To manage the cost and choreographic complexity of trying to get a firm’s new lawyers and its experienced lawyers into the same space at the same time, Charlotte emphasized Jenner’s willingness to take the measures necessary to make that happen. The firm has a formal mentor program, which helps ensure that everyone receives the training they need and that no one gets lost in the crowd. In addition, Jenner partners devote considerable time to formal training exercises, like working with instructors from the National Institute of Trial Advocacy to help educate newer lawyers on the techniques of taking and defending depositions. And the firm uses a benchmarking process to measure the progress of budding litigators as they hone their skills.

Then there is the challenge of new lawyer skepticism about devoting time to training rather than billable hours. Of course, many new lawyers will come to the firm hungry for training and will happily take advantage of all opportunities offered. But cynics who view non-billable activities as pointless and pernicious will come, too. Over the years, I have seen many young litigators fall well short of their potential because they failed to take personal ownership of their careers. They viewed themselves not as lawyers, but as employees of a law firm, and they passively gave their careers over to the firm to manage. This mindset prompted some to view themselves as billing machines; it led others to do whatever the firm asked but not to take the initiative to do anything else. Both approaches proved workable in the short term. But neither approach cultivated the self-development, healthy ambition, and individual vision that characterize a truly robust and fulfilling career in the law.

When I was a new lawyer, an immensely successful senior attorney told me, “To make your mark in the legal profession, you need to be so engaged and so active that every time someone turns around they step in your name.” Significantly, he did not say “the firm’s name.” Of course, we want our new lawyers to exhibit loyalty, work well as part of a team, and take an interest in advancing the firm’s reputation and success as well. But, in my experience, the best lawyers do not abdicate to others the responsibility for building their careers.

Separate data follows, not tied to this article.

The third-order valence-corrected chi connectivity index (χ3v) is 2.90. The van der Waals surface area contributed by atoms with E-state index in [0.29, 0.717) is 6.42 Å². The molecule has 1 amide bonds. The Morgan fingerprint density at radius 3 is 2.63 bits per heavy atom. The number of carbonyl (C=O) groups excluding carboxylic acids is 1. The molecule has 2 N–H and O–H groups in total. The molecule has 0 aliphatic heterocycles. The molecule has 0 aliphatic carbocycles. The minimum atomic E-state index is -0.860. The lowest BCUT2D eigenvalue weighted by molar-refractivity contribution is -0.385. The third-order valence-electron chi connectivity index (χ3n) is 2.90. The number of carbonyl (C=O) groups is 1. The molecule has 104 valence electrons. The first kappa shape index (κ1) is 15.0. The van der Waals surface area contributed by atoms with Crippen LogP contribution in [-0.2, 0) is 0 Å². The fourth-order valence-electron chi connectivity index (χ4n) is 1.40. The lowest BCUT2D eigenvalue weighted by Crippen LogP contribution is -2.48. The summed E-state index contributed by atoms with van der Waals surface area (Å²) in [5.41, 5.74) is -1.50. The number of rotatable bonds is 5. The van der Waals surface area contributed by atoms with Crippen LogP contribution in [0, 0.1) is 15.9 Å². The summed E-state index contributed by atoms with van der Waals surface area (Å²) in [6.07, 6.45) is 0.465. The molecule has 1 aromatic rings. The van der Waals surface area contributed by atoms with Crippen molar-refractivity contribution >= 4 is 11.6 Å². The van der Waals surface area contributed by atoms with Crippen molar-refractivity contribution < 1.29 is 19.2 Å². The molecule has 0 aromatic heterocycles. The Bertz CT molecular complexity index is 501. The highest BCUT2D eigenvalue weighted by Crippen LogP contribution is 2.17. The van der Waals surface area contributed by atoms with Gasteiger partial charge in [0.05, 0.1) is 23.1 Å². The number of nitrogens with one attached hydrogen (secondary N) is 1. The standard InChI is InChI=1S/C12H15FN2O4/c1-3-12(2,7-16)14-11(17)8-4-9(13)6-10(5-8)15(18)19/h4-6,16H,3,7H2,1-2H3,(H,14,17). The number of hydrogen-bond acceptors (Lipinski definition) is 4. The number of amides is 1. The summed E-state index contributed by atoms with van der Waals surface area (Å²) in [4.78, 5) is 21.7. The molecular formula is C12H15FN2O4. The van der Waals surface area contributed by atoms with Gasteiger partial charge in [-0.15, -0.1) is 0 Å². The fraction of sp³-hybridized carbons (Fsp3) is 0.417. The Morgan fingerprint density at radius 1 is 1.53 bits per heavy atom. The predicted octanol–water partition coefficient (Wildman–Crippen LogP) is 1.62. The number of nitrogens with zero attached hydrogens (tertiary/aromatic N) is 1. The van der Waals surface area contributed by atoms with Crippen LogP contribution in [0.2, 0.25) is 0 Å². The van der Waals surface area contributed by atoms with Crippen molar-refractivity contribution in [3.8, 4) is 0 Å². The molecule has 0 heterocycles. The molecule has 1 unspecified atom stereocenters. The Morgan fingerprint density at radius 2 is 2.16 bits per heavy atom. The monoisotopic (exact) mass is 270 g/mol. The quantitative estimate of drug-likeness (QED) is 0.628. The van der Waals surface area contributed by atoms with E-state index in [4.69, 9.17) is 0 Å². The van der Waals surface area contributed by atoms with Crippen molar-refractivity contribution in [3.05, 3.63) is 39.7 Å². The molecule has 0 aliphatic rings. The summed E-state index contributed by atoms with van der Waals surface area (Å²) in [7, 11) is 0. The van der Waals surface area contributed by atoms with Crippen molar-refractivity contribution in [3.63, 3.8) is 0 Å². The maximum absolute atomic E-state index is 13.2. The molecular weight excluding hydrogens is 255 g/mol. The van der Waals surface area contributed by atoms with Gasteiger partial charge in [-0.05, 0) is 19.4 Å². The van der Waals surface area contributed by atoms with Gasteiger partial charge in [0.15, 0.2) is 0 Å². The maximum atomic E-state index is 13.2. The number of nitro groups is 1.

New litigators come to firms with some assembly required. The good ones will allow the experienced attorneys to put things together for them; the better ones will show a personal investment in the craftsmanship; the best will strive to make the final product excellent and uniquely their own. Every year, I talk with our newest lawyers about making the transition from law school to the profession. I note the ways in which the formulas for success in these environments differ; I stress the importance of developing skills quickly; and I celebrate their good fortune in landing at a law firm that cares about their training. But the most important thing I say to them is this: “Always remember that this is your career, not the firm’s career, and no one else’s. Own it. Invest in it. Make it something of which you can be proud.”

As Charlotte Wager described the messages that her firm sends to its new litigators, it occurred to me that some of them touch on this same theme. For example, she encourages new attorneys to take the time to learn about the firm’s client base, to educate themselves about the industries they will be serving as lawyers at Jenner & Block, and to read the Wall Street Journal to learn more about the issues currently of interest to business. This wonderful advice helps new lawyers position themselves to do the best possible job for the client and prevent embarrassing gaffes. Nothing will reinforce a skeptical client’s concerns about an associate’s value more quickly than a remark that reflects ignorance of who the client is and what the client does.

A much smaller firm like Mark Bernstein’s can adopt many of these same strategies. Mark can, and does, have a mentor program; he can, and does, encourage new lawyers to take ownership of their careers. He cannot replicate every dimension of a large firm’s formalized in-house academy. But, in my discussions with Mark, it became clear that his firm seeks in its own way to achieve the same goals. He sends his associates to continuing legal education seminars and conferences, and, what is more important, he is willing to absorb the cost of sending new lawyers along with his most experienced litigators as they go about their work. He knows it is the only way he has to ensure they end up in the same space at the same time. He understands that this is critical to the success of the novice and, ultimately, to the success of his firm.

We find ourselves at a decisional crossroads with respect to the training of new litigators. We can stall out, blaming our law schools, our clients, and even space and time for making it hard for us to move forward. Or we can take the forks in the road before us and pursue all those avenues that will provide meaningful training to our newest colleagues. The latter approach will require strategic thinking, teamwork, excellent communication, and the restless and relentless pursuit of a goal. But so what? That is what we do. We are litigators. q

Len Niehoff

The author is a professor of law at the University of Michigan Law School and of counsel to Honigman Miller Schwartz & Cohn LLP, Ann Arbor.